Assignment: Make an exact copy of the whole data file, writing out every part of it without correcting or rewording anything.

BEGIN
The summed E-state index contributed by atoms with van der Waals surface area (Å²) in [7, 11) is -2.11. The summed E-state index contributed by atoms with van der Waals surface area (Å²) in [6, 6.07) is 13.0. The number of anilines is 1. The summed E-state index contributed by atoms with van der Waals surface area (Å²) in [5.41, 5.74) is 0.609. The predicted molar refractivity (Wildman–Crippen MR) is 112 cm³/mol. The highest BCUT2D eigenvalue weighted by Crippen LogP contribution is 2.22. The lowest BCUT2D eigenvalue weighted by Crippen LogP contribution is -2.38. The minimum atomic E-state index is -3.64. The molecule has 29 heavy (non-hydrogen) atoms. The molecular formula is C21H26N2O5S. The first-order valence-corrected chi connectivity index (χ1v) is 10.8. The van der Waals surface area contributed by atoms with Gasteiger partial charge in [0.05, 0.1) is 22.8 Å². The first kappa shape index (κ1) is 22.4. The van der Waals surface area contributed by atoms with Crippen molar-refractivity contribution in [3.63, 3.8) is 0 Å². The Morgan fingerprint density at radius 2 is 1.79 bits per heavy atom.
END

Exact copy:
The summed E-state index contributed by atoms with van der Waals surface area (Å²) in [7, 11) is -2.11. The summed E-state index contributed by atoms with van der Waals surface area (Å²) in [6, 6.07) is 13.0. The number of anilines is 1. The summed E-state index contributed by atoms with van der Waals surface area (Å²) in [5.41, 5.74) is 0.609. The predicted molar refractivity (Wildman–Crippen MR) is 112 cm³/mol. The highest BCUT2D eigenvalue weighted by Crippen LogP contribution is 2.22. The lowest BCUT2D eigenvalue weighted by Crippen LogP contribution is -2.38. The minimum atomic E-state index is -3.64. The molecule has 29 heavy (non-hydrogen) atoms. The molecular formula is C21H26N2O5S. The first-order valence-corrected chi connectivity index (χ1v) is 10.8. The van der Waals surface area contributed by atoms with Gasteiger partial charge in [0.05, 0.1) is 22.8 Å². The first kappa shape index (κ1) is 22.4. The van der Waals surface area contributed by atoms with Crippen molar-refractivity contribution in [3.63, 3.8) is 0 Å². The Morgan fingerprint density at radius 2 is 1.79 bits per heavy atom.